Sydney Weber and Nora Noonan, founders of the Cougar Clothing Drive and members of the Student Council, stand with the Cascade High School's clothing drop-off.

Between March 22-25, members of the Cascade High School Student Council held a clothing collection event called the Cougar Clothing Drive to collect unwanted school clothing and give it to people who can use it. Nora Noonan, student council president, explained how she came up with the idea.

“One day, I was cleaning out my room randomly and I texted our student council adviser Hailey Rausch to ask if I could donate my old Cascade Cougar clothes to our food donation program called the Cougar Closet. I was spring cleaning and didn’t really have anything to do with the clothes anymore. She suggested asking the office, but we also had to come up with a state project, so we decided we would start this clothing drive so kids in the community who don’t have Cougar clothes can get them. Most of us buy every single t-shirt when a t-shirt order comes out, and it’s nice to get them off your hands and also help people while doing it.”

Sydney Weber, senior class president, said she, Noonan and Rausch teamed up to turn this idea into a program.

“We had a meeting with Mrs. Rausch and came up with our game plan to email the principals of all the schools and ask if they’d help us spread the word to participate, and from there we were able to start.”

Donation bins were placed in the high school, Cascade Elementary, Aquin Elementary, and City Hall for people to donate any sort of Cougar gear they wished to dispose of in any size.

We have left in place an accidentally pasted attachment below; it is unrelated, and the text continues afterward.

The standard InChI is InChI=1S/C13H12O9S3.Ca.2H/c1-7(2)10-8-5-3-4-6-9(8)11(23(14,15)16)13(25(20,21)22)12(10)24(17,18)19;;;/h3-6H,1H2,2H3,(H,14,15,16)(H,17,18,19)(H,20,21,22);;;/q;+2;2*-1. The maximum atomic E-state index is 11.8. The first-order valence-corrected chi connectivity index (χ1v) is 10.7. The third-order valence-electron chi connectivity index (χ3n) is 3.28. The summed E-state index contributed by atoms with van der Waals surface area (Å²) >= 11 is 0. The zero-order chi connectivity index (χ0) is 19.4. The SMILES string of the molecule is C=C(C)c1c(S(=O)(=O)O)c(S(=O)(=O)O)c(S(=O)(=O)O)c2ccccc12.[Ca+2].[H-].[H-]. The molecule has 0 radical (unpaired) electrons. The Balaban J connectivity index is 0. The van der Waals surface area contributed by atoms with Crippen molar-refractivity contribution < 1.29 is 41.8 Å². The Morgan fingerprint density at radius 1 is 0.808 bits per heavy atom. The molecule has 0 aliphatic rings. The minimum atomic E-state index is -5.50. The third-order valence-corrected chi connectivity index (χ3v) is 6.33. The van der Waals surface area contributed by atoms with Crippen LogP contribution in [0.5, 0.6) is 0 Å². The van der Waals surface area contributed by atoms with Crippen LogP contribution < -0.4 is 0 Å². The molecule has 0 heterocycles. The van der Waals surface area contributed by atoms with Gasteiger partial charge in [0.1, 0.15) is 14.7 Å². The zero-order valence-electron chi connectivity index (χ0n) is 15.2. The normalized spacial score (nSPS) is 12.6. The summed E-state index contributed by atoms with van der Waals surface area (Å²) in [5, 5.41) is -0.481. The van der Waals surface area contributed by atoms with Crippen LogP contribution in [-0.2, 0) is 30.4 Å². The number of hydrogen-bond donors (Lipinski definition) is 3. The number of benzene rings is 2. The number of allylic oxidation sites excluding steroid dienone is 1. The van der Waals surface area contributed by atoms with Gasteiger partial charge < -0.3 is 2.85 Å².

“We just asked for Cougar gear in general,” said Noonan, “so we’re hoping we’ll have a collection of adults, kids, toddlers, all the range so we can have a good variety when people sign up for receiving these donations.”

While Noonan and Weber headed up this state project, all members of the student council took part by helping to spread awareness. According to Weber, a state project is something the student council does every year that is Iowa-wide and, while not mandatory, everyone is encouraged to complete it. This year, the theme was sustainability.

Noonan explained the link between the theme of the state project and the Cougar Clothing Drive.

“Our thought process was that it demonstrates sustainability when people do this versus throwing out their clothes or using it once and just chucking it. State basketball t-shirts for example, you buy it, you wear it once and then you’re done with it and probably not going to wear it again. You throw it on the bottom of your clothing pile and it’s just gone. We’re hoping instead of people chucking them, we’ll put them to a good family that can use it.”

Rausch also chimed in on the topic of sustainability for the community.

“When we talk about sustainability, the first thing that came to my mind was ‘Reduce, Reuse, Recycle’, and there’s no doubt in Cascade we’re a proud t-shirt community, but not everyone always has the opportunity to buy a t-shirt. Nora mentioned she had a lot of Cougar gear she was ready to let go, and that sparked the idea to have a clothing drive for strictly Cougar clothes so we can recycle it in our own community rather than print a whole bunch of new shirts.”

Rausch added that Cascade Customs has agreed to donate products out of their shop toward the cause to help fulfill the sizes the high school is in greater need of so they can give more to the elementary school kids in those smaller sizes in the event those aren’t provided by the high school kids. All donated clothing will be washed before being distributed

Noonan wished to thank everyone who has participated in the clothing drive, with over 100 items collected ranging from toddler to XXL sizes.

“We would like to thank all the families who’ve donated and we hope this brings the community together so everyone feels included and that by wearing Cougar clothes, it makes you feel part of the Cascade community.”

If you would like to receive donated clothing from the Cougar Clothing Drive, fill out the online form available at